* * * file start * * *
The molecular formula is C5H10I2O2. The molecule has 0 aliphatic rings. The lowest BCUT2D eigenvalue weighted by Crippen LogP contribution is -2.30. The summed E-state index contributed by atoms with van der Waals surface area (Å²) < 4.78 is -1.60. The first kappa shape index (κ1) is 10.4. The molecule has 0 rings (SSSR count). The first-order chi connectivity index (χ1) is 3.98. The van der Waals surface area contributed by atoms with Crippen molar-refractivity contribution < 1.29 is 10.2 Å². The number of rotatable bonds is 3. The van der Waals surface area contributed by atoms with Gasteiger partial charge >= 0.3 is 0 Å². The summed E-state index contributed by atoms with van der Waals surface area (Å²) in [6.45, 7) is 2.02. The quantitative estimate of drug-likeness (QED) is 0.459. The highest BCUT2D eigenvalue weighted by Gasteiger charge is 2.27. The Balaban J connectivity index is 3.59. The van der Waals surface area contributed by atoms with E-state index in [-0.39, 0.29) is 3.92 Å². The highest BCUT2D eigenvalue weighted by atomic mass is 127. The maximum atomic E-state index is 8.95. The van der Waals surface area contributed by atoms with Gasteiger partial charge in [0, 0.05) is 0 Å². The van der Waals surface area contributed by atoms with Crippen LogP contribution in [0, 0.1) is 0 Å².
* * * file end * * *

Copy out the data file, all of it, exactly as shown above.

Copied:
The molecular formula is C5H10I2O2. The molecule has 0 aliphatic rings. The lowest BCUT2D eigenvalue weighted by Crippen LogP contribution is -2.30. The summed E-state index contributed by atoms with van der Waals surface area (Å²) < 4.78 is -1.60. The first kappa shape index (κ1) is 10.4. The molecule has 0 rings (SSSR count). The first-order chi connectivity index (χ1) is 3.98. The van der Waals surface area contributed by atoms with Crippen molar-refractivity contribution < 1.29 is 10.2 Å². The number of rotatable bonds is 3. The van der Waals surface area contributed by atoms with Gasteiger partial charge >= 0.3 is 0 Å². The summed E-state index contributed by atoms with van der Waals surface area (Å²) in [6.45, 7) is 2.02. The quantitative estimate of drug-likeness (QED) is 0.459. The highest BCUT2D eigenvalue weighted by Gasteiger charge is 2.27. The Balaban J connectivity index is 3.59. The van der Waals surface area contributed by atoms with E-state index in [-0.39, 0.29) is 3.92 Å². The highest BCUT2D eigenvalue weighted by atomic mass is 127. The maximum atomic E-state index is 8.95. The van der Waals surface area contributed by atoms with Gasteiger partial charge in [0, 0.05) is 0 Å². The van der Waals surface area contributed by atoms with Crippen LogP contribution in [0, 0.1) is 0 Å².